Authors: K. D. Mcentire
Published 2013 by Pyr
, an imprint of Prometheus Books
. Copyright © 2013 by K. D. McEntire. All rights reserved. No part of this publication may be reproduced, stored in a retrieval system, or transmitted in any form or by any means, digital, electronic, mechanical, photocopying, recording, or otherwise, or conveyed via the Internet or a website without prior written permission of the publisher, except in the case of brief quotations embodied in critical articles and reviews.
Cover illustration © Sam Weber
Cover design by Grace M. Conti-Zilsberger
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Library of Congress Cataloging-in-Publication Data
McEntire, K. D., 1980–
Never / by K. D. McEntire.
Sequel to: Reaper.
Summary: Torn between her duty to her friends, the Riders, and her duty as the Lightbringer, Wendy must make the ultimate sacrifice to bring the worlds into balance once mmore, even if it costs her very soul.
ISBN 978–1–61614–771–6 (hardback)
ISBN 978–1–61614–772–3 (ebook)
[1. Supernatural—Fiction. 2. Soul—Fiction. 3. Death—Fiction. 4. Future life—Fiction.] I. Title.
Printed in the United States of America
As always, this book wouldn't exist without a truly fabulous group of people. I'd like to thank the consistently amazing Joe Monti, Lou Anders, and Gabrielle Harbowy. Thank you so much!
Thanks go to George Levchenko—not only is he an amazing photographer and web designer (Shameless Plug:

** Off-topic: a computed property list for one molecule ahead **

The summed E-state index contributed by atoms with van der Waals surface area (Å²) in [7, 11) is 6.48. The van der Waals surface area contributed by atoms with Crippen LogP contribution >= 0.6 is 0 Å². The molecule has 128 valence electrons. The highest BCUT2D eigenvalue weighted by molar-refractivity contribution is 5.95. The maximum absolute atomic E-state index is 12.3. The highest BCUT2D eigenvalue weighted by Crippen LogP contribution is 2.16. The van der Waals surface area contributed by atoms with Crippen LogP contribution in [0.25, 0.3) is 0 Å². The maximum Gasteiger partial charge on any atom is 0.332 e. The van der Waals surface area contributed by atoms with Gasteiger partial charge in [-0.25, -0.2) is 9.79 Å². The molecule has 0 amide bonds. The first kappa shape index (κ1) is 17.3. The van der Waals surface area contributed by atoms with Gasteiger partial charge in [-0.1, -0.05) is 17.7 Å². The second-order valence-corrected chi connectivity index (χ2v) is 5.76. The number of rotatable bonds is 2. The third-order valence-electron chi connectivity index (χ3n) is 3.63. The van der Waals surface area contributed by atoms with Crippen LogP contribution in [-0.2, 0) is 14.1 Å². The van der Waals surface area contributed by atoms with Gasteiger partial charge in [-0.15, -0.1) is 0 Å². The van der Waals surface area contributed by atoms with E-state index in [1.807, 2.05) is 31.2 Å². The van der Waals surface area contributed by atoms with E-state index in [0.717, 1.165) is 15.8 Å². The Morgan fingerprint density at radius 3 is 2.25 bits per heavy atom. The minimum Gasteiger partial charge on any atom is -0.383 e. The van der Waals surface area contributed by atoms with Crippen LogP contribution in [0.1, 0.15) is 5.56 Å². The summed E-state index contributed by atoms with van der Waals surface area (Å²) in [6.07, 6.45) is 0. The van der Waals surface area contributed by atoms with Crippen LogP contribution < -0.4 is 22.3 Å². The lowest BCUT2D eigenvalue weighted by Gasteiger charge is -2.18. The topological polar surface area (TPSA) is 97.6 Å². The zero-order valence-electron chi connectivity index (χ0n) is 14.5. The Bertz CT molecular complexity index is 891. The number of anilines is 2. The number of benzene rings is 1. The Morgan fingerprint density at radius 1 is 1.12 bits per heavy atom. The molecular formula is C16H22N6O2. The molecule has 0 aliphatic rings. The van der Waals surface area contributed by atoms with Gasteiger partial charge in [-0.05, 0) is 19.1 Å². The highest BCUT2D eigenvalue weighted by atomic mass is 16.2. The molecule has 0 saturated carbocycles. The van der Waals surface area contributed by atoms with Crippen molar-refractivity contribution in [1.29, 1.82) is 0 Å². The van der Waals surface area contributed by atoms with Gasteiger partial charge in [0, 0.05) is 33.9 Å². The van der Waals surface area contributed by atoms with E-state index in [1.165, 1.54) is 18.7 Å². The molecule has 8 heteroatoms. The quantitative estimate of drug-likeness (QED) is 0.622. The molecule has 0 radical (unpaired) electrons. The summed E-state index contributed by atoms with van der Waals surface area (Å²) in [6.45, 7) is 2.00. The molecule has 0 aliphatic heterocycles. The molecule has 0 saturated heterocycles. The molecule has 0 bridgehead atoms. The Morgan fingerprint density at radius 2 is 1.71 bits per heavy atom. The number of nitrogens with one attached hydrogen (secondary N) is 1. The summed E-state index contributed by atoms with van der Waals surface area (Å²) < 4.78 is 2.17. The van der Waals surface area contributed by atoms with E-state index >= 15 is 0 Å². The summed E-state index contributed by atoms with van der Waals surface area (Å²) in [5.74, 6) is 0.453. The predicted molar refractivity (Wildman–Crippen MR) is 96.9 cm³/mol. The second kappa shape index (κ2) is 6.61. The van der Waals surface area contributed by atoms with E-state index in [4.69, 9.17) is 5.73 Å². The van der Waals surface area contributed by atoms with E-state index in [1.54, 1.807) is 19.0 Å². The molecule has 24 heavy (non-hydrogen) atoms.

)—but he very graciously answered 9 PM translation request texts and didn't frown too hard at my garbling his heritage. Thank you, George. You rock.
Karen. You know who you are, lady. Thank you.
Last but not least, thanks go to my husband Jake. Without you I'd never have time to write. Ever. Thank you so, so much.
The basement door creaked open. Rubbing her eyes and flipping open her cell phone to check the time, Laurie edged down the cold concrete stairs.
“Kara? Honey? It's midnight. What are you doing?” Dropping her phone into her robe pocket and wrapping her arms around herself, Laurie hesitated on the top step and squinted into the dim recesses of the basement, wishing she'd thought to grab her glasses at the first loud bang. “Note to self: need LASIK,” she muttered, feeling her way down a stair at a time, following the slams and grunts and mourning her warm, soft bed upstairs. The cats had probably already stolen her spot.
“Should've put better lights in first,” she grumbled.
They'd purchased the house for a song two years ago and had slowly renovated the entire place from top to bottom, doing most of the tedious bits themselves but hiring contractors for the intricate work. This room was the last to go—they planned on making it into a den eventually, but for now it was snug, remarkably dry for San Francisco, and intact. There were some leftover furniture from the previous tenants: an ancient, wavy mirror, spiderwebbed with cracks; a molding chaise; and some rusting bed frames. Junk they still needed to haul off or recycle.
Laurie yanked on the closest light cord. The faint circle at the
bottom of the stairs didn't illuminate much, but it was better than nothing. Now she didn't have to squint. Kara stood at the end of the room, by the fireplace. She was wielding a sledgehammer.
“Kara, why are you breaking the fireplace? Aren't we leaving the basement alone until you get a raise?”